The following is a guest post* by David Bourget (Western) and David Chalmers (NYU), the co-directors of the PhilPapers Foundation, which has brought you the bibliographic database PhilPapers, the online philosophical archive PhilArchive, the philosophy events calendar PhilEvents, and now, the professional networking tool PhilPeople (previously).
by David Bourget and David Chalmers
We’re pleased to announce the public beta testing launch of PhilPeople, a directory and social network for philosophers developed by the PhilPapers Foundation with support from the American Philosophical Association.
PhilPeople is an extension of PhilPapers. The core of PhilPeople is a database of professional philosophers which complements and works together with the database of philosophical works that is at the core of PhilPapers. PhilPeople has also become the locus of user profiles and social features previously on PhilPapers, with numerous new features added.
The key features of PhilPeople include:
- A powerful search engine for searching PhilPeople’s database of philosophers based on topics, location, demographics, and other criteria. This will enable conference organizers, researchers, and others to search for philosophers meeting various criteria.
- A comprehensive directory of departments offering an array of department-wide statistics.
- Personalized profiles for every philosopher, including customizable publication lists and graphical elements.
- The news feed, a social networking system that allows you to follow the publications, appointments, updates, paper recommendations, blog posts, and other activities of philosophers.
- The radar, a tool to discover people traveling near you, and for announcing your own travels.
- A discussion sessions feature allowing you to share a paper for discussion among as many or as few people as you want, with extensive on-screen commenting and group discussion features.
At the moment, the PhilPeople database includes all registered users of PhilPapers and many other philosophers for whom we have included information from PhilPapers works and from institutional websites. We estimate that well over 80% of academic philosophers in Anglophone countries are included, with less complete coverage elsewhere. Our eventual aim is to extend coverage to all professional philosophers worldwide. Graduate students and others are also welcome to register.
If you are a registered user of PhilPapers, what was previously your PhilPapers profile has been redesignated as a PhilPeople profile. We encourage you to try the new features of the site. As before, any user may opt to have their profile hidden or removed.
If you are a professional philosopher who is not a registered user of PhilPapers, you may find that the PhilPeople database includes an entry for you with some minimal public information, akin to an entry in a standard academic directory. We encourage you to register as a PhilPeople user so that you can make a full profile available to users searching the site. However, if you prefer, you can remain unregistered or have your entry removed from the site completely.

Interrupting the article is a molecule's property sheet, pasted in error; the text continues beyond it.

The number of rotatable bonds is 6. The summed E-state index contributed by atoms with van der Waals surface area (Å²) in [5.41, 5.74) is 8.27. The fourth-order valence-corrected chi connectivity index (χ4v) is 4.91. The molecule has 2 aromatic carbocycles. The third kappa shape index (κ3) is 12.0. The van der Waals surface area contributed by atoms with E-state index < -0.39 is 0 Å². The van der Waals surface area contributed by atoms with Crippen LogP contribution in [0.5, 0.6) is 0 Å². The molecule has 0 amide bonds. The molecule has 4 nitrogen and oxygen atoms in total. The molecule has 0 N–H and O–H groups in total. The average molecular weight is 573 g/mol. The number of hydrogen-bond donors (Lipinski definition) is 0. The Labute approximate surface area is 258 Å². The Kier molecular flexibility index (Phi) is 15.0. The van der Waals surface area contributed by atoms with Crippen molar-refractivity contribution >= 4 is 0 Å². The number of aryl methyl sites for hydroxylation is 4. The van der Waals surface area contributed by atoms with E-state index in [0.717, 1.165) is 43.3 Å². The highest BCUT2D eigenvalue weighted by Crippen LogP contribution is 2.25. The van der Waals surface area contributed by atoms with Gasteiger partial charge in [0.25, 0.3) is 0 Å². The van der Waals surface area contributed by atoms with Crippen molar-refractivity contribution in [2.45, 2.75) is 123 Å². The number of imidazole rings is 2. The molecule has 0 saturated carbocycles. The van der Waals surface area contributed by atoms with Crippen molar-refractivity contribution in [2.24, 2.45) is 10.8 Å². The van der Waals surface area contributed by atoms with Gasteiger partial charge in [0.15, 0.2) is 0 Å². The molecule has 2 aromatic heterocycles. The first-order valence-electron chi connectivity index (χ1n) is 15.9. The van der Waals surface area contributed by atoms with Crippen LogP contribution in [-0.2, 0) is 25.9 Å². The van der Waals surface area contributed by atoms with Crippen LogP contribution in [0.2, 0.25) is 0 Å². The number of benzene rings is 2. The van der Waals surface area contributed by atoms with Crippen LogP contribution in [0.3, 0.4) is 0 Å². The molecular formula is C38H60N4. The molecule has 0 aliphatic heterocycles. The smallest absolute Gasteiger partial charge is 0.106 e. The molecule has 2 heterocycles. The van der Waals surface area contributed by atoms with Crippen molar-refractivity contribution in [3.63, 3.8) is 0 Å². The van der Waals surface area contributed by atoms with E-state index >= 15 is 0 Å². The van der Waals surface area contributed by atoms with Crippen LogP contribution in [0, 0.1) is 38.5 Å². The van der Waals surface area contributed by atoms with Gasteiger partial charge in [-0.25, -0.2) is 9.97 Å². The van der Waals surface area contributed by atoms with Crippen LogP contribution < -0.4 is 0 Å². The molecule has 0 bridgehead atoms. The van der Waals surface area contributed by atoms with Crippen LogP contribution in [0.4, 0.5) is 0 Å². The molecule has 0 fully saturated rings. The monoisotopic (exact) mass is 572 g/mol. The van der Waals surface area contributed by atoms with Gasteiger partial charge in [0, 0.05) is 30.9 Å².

PhilPeople remains in beta testing. The database is still incomplete and not every feature has been tested thoroughly. If you notice any problems, please notify us in the comments here or by using the Feedback button on the site.
We would like to take the opportunity to thank all of those who have contributed to this project. The Committee for the Status of Women in Philosophy of the American Philosophical Association provided the initial impetus by asking us some years ago if we could make a tool to help find members of under-represented groups. The American Philosophical Association provided seed funding for the project. The editors of the Philosophical Gourmet Report shared the faculty lists they compiled for the 2018 report. The Department of Philosophy at Western provided generous research assistant support. Cecilia Li and Mark Dunlop did excellent data collection. Last but not least, our outstanding team at the Centre for Digital Philosophy did a superb job. Many thanks to Steve Pearce, Jen McKibbon, Mavrick Laakso, Ryan Augustynowicz, Craig Weston, and Chris Brogly.
Added note: We have heard some concerns that the “Radar” feature, which shows philosophers who will be speaking in a certain area in a certain period, may facilitate stalking and harassment. We should clarify that by default this feature conveys no information that is not already easily and publicly available in PhilEvents and in other conference announcements. Further information about a user is included only if the user chooses to add the information. We have also made it easy for users to exclude any information about their events from the PhilPeople site. As always, we are open to feedback and to fine-tuning the system before the full public launch.